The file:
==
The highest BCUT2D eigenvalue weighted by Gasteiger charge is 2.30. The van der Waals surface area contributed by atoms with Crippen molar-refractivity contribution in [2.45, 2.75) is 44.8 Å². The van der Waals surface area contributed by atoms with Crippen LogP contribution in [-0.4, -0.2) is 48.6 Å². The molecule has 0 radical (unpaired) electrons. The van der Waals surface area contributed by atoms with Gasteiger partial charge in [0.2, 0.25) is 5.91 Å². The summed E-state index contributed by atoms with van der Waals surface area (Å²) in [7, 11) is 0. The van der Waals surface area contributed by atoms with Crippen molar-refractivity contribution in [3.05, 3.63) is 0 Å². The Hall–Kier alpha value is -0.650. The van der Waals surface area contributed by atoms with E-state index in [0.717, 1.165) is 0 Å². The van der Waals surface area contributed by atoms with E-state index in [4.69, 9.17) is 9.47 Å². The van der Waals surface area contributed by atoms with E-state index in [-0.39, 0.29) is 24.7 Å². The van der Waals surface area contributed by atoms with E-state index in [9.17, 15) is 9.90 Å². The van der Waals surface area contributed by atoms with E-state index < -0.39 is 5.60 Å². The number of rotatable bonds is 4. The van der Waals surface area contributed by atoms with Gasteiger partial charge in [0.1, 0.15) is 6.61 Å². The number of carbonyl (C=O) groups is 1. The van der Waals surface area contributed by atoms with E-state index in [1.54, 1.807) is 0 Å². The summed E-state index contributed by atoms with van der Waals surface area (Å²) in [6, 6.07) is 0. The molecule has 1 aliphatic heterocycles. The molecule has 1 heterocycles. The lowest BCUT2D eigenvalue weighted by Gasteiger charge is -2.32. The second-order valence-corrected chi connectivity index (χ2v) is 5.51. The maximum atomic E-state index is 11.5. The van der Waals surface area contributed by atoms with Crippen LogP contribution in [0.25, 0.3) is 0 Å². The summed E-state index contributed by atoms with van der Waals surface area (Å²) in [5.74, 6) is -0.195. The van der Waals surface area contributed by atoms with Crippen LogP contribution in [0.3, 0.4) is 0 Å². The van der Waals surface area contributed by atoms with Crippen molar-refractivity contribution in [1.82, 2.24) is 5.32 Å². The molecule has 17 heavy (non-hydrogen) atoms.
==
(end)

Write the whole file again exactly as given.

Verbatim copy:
The highest BCUT2D eigenvalue weighted by Gasteiger charge is 2.30. The van der Waals surface area contributed by atoms with Crippen molar-refractivity contribution in [2.45, 2.75) is 44.8 Å². The van der Waals surface area contributed by atoms with Crippen LogP contribution in [-0.4, -0.2) is 48.6 Å². The molecule has 0 radical (unpaired) electrons. The van der Waals surface area contributed by atoms with Gasteiger partial charge in [0.2, 0.25) is 5.91 Å². The summed E-state index contributed by atoms with van der Waals surface area (Å²) in [7, 11) is 0. The van der Waals surface area contributed by atoms with Crippen molar-refractivity contribution in [3.05, 3.63) is 0 Å². The Hall–Kier alpha value is -0.650. The van der Waals surface area contributed by atoms with E-state index in [0.717, 1.165) is 0 Å². The van der Waals surface area contributed by atoms with E-state index in [4.69, 9.17) is 9.47 Å². The van der Waals surface area contributed by atoms with E-state index in [-0.39, 0.29) is 24.7 Å². The van der Waals surface area contributed by atoms with E-state index in [9.17, 15) is 9.90 Å². The van der Waals surface area contributed by atoms with E-state index < -0.39 is 5.60 Å². The number of rotatable bonds is 4. The van der Waals surface area contributed by atoms with Gasteiger partial charge in [0.1, 0.15) is 6.61 Å². The number of carbonyl (C=O) groups is 1. The van der Waals surface area contributed by atoms with E-state index in [1.54, 1.807) is 0 Å². The summed E-state index contributed by atoms with van der Waals surface area (Å²) in [6, 6.07) is 0. The molecule has 1 aliphatic heterocycles. The molecule has 1 heterocycles. The lowest BCUT2D eigenvalue weighted by Gasteiger charge is -2.32. The second-order valence-corrected chi connectivity index (χ2v) is 5.51. The maximum atomic E-state index is 11.5. The van der Waals surface area contributed by atoms with Crippen LogP contribution in [0.25, 0.3) is 0 Å². The summed E-state index contributed by atoms with van der Waals surface area (Å²) in [5.74, 6) is -0.195. The van der Waals surface area contributed by atoms with Crippen LogP contribution in [0.3, 0.4) is 0 Å². The van der Waals surface area contributed by atoms with Crippen molar-refractivity contribution in [1.82, 2.24) is 5.32 Å². The molecule has 17 heavy (non-hydrogen) atoms.